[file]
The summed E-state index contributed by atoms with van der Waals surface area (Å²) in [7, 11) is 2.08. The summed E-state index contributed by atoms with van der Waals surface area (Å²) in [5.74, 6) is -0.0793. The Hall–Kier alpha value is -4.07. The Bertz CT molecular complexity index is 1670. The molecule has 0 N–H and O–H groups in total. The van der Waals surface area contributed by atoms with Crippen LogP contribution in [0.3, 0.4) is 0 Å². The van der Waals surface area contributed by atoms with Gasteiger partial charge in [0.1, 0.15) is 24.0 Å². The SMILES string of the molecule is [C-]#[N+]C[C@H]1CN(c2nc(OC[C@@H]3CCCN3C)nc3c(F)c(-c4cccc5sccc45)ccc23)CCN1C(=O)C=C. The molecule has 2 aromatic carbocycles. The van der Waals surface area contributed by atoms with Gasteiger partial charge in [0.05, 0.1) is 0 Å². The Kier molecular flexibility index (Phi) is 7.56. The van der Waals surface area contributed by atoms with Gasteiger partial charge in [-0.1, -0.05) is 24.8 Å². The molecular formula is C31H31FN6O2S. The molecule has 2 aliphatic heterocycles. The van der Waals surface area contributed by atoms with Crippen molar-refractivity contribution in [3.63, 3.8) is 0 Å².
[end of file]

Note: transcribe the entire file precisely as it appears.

The summed E-state index contributed by atoms with van der Waals surface area (Å²) in [7, 11) is 2.08. The summed E-state index contributed by atoms with van der Waals surface area (Å²) in [5.74, 6) is -0.0793. The Hall–Kier alpha value is -4.07. The Bertz CT molecular complexity index is 1670. The molecule has 0 N–H and O–H groups in total. The van der Waals surface area contributed by atoms with Crippen LogP contribution in [0.3, 0.4) is 0 Å². The van der Waals surface area contributed by atoms with Gasteiger partial charge in [0.1, 0.15) is 24.0 Å². The SMILES string of the molecule is [C-]#[N+]C[C@H]1CN(c2nc(OC[C@@H]3CCCN3C)nc3c(F)c(-c4cccc5sccc45)ccc23)CCN1C(=O)C=C. The molecule has 2 aromatic carbocycles. The van der Waals surface area contributed by atoms with Gasteiger partial charge in [0.05, 0.1) is 0 Å². The Kier molecular flexibility index (Phi) is 7.56. The van der Waals surface area contributed by atoms with Gasteiger partial charge in [-0.1, -0.05) is 24.8 Å². The molecular formula is C31H31FN6O2S. The molecule has 2 aliphatic heterocycles. The van der Waals surface area contributed by atoms with Crippen molar-refractivity contribution in [3.63, 3.8) is 0 Å².